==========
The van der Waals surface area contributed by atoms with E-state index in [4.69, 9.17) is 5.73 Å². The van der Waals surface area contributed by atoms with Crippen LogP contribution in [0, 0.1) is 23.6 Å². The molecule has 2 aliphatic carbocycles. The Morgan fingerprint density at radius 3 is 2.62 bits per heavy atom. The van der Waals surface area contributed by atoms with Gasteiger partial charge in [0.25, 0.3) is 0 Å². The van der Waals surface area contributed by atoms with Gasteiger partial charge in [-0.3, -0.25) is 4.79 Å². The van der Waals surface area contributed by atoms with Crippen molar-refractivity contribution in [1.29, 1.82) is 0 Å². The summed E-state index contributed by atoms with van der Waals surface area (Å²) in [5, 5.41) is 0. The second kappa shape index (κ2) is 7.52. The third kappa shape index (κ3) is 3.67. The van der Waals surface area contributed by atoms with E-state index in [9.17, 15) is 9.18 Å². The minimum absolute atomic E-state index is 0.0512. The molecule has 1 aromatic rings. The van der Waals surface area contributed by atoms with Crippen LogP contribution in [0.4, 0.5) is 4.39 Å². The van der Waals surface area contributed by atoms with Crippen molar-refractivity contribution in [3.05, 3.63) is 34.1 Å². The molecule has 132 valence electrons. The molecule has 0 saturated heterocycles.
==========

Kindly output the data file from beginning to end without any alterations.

The van der Waals surface area contributed by atoms with E-state index in [4.69, 9.17) is 5.73 Å². The van der Waals surface area contributed by atoms with Crippen LogP contribution in [0, 0.1) is 23.6 Å². The molecule has 2 aliphatic carbocycles. The Morgan fingerprint density at radius 3 is 2.62 bits per heavy atom. The van der Waals surface area contributed by atoms with Gasteiger partial charge in [0.25, 0.3) is 0 Å². The van der Waals surface area contributed by atoms with Gasteiger partial charge in [-0.3, -0.25) is 4.79 Å². The van der Waals surface area contributed by atoms with Crippen molar-refractivity contribution in [1.29, 1.82) is 0 Å². The summed E-state index contributed by atoms with van der Waals surface area (Å²) in [5, 5.41) is 0. The second kappa shape index (κ2) is 7.52. The third kappa shape index (κ3) is 3.67. The van der Waals surface area contributed by atoms with E-state index in [9.17, 15) is 9.18 Å². The minimum absolute atomic E-state index is 0.0512. The molecule has 1 aromatic rings. The van der Waals surface area contributed by atoms with Crippen LogP contribution in [0.4, 0.5) is 4.39 Å². The van der Waals surface area contributed by atoms with Crippen molar-refractivity contribution in [3.05, 3.63) is 34.1 Å². The molecule has 132 valence electrons. The molecule has 0 saturated heterocycles.